• 0 avatar
      Flybrian

      +1! Lust over your forgettable imports some place else. This dreamboat is what fantasies are made of!

    • 0 avatar
      Educator(of teachers)Dan

      As the owner of a 1987 Oldsmobile Cutlass Supreme Brougham (until it was stolen in Detorit, MI in November 2001) let me just say; “Velour RULES!” 

      BTW that car was found stripped, likely to donate some of it’s parts to “boxes” as hip hop likes to call square B-body GM cars or maybe parts to a few of it’s G-body brothers.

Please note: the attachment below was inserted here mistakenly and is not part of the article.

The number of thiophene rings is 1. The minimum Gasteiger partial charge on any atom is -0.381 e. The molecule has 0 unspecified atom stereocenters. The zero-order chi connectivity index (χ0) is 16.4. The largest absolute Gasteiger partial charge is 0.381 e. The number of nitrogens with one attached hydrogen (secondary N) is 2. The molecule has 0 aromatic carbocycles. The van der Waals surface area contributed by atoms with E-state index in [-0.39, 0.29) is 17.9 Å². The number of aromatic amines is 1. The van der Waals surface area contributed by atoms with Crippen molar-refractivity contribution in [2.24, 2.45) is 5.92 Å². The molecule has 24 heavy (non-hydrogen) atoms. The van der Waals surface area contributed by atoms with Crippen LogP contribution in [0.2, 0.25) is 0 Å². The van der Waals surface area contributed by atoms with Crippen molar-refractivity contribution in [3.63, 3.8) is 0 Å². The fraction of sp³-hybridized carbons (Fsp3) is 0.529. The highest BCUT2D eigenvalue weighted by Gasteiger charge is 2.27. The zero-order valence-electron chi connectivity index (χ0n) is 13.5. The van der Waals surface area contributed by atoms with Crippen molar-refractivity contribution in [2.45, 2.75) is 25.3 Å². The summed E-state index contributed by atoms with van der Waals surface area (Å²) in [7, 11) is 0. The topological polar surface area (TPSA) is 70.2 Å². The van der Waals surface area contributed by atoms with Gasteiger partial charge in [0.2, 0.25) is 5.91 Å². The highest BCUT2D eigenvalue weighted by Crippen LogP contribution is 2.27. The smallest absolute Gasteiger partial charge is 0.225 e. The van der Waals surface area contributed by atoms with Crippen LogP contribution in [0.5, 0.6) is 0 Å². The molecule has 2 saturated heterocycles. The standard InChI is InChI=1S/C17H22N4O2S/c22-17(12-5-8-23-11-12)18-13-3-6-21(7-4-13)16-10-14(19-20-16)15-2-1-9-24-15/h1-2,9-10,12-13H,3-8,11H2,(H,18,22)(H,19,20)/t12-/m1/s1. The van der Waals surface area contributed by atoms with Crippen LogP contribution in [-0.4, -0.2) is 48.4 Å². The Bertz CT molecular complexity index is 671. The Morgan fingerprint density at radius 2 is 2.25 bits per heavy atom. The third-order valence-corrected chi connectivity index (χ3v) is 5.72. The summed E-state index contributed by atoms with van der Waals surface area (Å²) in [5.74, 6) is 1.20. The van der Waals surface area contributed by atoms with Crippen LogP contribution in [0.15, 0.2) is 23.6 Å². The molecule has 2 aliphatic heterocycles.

• 0 avatar
      krhodes1

      If that was the best GM ever did, it is no wonder they went bankrupt….

    • 0 avatar
      ninjacoco

      I have to agree with the Educator: velour FTW!

    • 0 avatar
      texan01

      That platform had 7 years of development already, by the time 1977 had rolled around. It was based off the 73-77 A-Bodies, shared the same front suspension as the 70 1/2 F-bodies. They were fairly lightweight as well. Mom’s old ’84 Delta 88 weighed in around 3500 pounds, though coupled with the electronic Quadrajet 307, it was lethargic at best.

  • avatar
    detlump